In an interesting post on Jeff Atwood’s blog, he talks about an old but still highly relevant book by Robert Cringely about the early days of tech star-ups in Silicon Valley and their founders. Jeff argues that for a successful software project, you need the same kinds of characters that make a tech start-up successful. The same is actually true for an analytics project.


Commandos are the ones that parachute behind enemy lines and establish a bridgehead before anyone notices. They innovate, working fast and hard to come up with unique new ideas, perhaps though with less professionalism, because professionalism costs time.


The infantry comes in to fortify the defensive position established by the commandos. They test their work thoroughly, refactor, improve, write documentation and define business rules. All the things that the commando doesn’t like doing but that are essential for the survival of a project.


After the commandos and infantry are long gone to the next battle, they leave behind the police whose job is maintaining order. They are essential to the long-term success of a project but have often long forgotten who it was that first set foot on the enemy territory that they now occupy.

You need all three kinds of people at the right time for a data science project to be successful in the long run.. Once the project enters the maintenance phase, having a commando in the team can actively hurt you, while not sending in the infantry once the commandos get bored will stall your project unnecessarily.

This is an important thought when reflecting on the role of a data scientist. They should be the commando, the first man on the ground, tapping into new data sources or combining data in novel ways, building predictive models that give your organisation a competitive advantage quickly, before everyone else gets there and what was cutting edge analytics becomes common sense. They talk to business people and convince them that the new findings will help the organisation and that they should be put to use today rather than tomorrow.

Then the infantry comes in and cleans up the ETL, fixes the APIs and reasons about the integration of the data model into the company’s data warehouse infrastructure. The (for the data scientist) boring but necessary part of the project. Once the police take over the maintenance and occasional feature request, the data scientists should be long gone.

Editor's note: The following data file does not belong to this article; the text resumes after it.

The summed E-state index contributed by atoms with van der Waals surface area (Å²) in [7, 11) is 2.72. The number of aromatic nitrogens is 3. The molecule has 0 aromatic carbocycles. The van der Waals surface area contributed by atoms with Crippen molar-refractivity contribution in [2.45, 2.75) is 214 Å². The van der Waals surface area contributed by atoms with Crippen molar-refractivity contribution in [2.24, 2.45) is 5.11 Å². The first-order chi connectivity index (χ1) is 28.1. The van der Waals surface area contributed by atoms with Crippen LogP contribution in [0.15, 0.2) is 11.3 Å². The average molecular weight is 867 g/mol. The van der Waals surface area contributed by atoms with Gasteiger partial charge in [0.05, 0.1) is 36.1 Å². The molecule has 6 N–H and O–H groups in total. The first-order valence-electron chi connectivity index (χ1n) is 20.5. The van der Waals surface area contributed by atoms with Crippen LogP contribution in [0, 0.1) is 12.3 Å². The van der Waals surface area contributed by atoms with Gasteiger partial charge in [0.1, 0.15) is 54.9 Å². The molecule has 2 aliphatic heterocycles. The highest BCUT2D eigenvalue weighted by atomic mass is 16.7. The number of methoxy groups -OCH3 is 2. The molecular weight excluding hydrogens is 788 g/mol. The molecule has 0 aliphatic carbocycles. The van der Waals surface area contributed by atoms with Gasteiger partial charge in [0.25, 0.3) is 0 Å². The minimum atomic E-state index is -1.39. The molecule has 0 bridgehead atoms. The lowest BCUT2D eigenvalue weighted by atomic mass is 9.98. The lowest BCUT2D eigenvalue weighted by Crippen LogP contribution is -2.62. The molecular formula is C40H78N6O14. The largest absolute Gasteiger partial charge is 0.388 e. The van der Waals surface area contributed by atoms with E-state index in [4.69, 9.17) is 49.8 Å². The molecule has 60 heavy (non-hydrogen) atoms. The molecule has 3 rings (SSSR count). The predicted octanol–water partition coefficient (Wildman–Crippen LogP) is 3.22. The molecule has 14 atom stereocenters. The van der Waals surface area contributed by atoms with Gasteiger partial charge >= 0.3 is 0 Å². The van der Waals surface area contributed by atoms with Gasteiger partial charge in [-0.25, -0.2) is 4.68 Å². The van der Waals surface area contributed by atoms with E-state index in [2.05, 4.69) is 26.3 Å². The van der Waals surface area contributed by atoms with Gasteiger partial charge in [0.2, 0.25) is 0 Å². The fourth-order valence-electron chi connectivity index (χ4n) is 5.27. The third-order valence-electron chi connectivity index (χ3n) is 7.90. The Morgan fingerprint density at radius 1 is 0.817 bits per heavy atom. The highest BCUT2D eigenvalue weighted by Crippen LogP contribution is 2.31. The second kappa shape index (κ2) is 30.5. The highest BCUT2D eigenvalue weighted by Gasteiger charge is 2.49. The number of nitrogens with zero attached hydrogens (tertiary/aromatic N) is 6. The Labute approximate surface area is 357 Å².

So what mistakes are commonly made when using data scientists?

Data Scientists as Police

This is what I see most often. Companies establish data models, data warehousing infrastructure, and internal processes first, buy enterprise tools, and then proceed to hire a data scientist who first gets frustrated and then bored, and either leaves the company or disengages and becomes a liability. Don’t do that. If you’re at the front line, you can’t wait for a week until the developer in your data centre makes that new table for you.

Data Scientists Overstaying Their Welcome

The second common mistake. Once the bridgehead is established, bring in the infantry. While I think that data scientists absolutely have to know some SQL for basic ETL needs, they usually have neither the patience nor the motivation to become a full-time ETL developer. This leads to sub-par ETL and demotivated data scientists.

We as data scientists should definitely care about the long-term performance of our models, and the monitoring thereof, but this can’t become the main task for someone who loves to dig through data and discover new things. Don’t make us stop doing what we love to do something that other might be better at!


Data scientist should be at the front line of your business, finding new insights in your data, hacking away, predicting the future, convincing people. Of course their products have to be integrated into your company’s infrastructure at some point. While it’s okay to let data scientists do this for small projects, they’re usually neither motivated nor the right people to do this for bigger data apps. Let them fight their knife fights. Don’t bring them in too late and force an infrastructure on them that is probably not suitable for them.

Use your data scientists wisely!

Written by Dominic Bridgman


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